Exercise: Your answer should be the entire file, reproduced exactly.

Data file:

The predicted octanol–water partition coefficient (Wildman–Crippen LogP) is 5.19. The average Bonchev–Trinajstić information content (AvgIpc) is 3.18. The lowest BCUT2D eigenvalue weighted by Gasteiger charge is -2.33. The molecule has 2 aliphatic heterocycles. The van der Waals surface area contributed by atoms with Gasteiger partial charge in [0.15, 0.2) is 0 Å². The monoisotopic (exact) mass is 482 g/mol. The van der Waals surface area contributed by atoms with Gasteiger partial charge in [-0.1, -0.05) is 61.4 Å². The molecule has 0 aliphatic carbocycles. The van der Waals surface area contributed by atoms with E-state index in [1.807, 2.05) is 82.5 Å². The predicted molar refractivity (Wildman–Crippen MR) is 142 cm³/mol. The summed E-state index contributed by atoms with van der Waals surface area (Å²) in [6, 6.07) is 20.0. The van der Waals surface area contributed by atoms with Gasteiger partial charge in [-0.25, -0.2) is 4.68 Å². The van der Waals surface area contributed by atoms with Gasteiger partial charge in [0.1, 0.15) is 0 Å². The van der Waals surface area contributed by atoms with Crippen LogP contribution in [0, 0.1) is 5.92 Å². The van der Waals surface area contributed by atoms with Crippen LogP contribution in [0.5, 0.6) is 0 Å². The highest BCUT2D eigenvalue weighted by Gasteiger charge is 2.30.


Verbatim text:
The predicted octanol–water partition coefficient (Wildman–Crippen LogP) is 5.19. The average Bonchev–Trinajstić information content (AvgIpc) is 3.18. The lowest BCUT2D eigenvalue weighted by Gasteiger charge is -2.33. The molecule has 2 aliphatic heterocycles. The van der Waals surface area contributed by atoms with Gasteiger partial charge in [0.15, 0.2) is 0 Å². The monoisotopic (exact) mass is 482 g/mol. The van der Waals surface area contributed by atoms with Gasteiger partial charge in [-0.1, -0.05) is 61.4 Å². The molecule has 0 aliphatic carbocycles. The van der Waals surface area contributed by atoms with E-state index in [1.807, 2.05) is 82.5 Å². The predicted molar refractivity (Wildman–Crippen MR) is 142 cm³/mol. The summed E-state index contributed by atoms with van der Waals surface area (Å²) in [6, 6.07) is 20.0. The van der Waals surface area contributed by atoms with Gasteiger partial charge in [-0.25, -0.2) is 4.68 Å². The van der Waals surface area contributed by atoms with Gasteiger partial charge in [0.1, 0.15) is 0 Å². The van der Waals surface area contributed by atoms with Crippen LogP contribution in [0, 0.1) is 5.92 Å². The van der Waals surface area contributed by atoms with Crippen LogP contribution in [0.5, 0.6) is 0 Å². The highest BCUT2D eigenvalue weighted by Gasteiger charge is 2.30.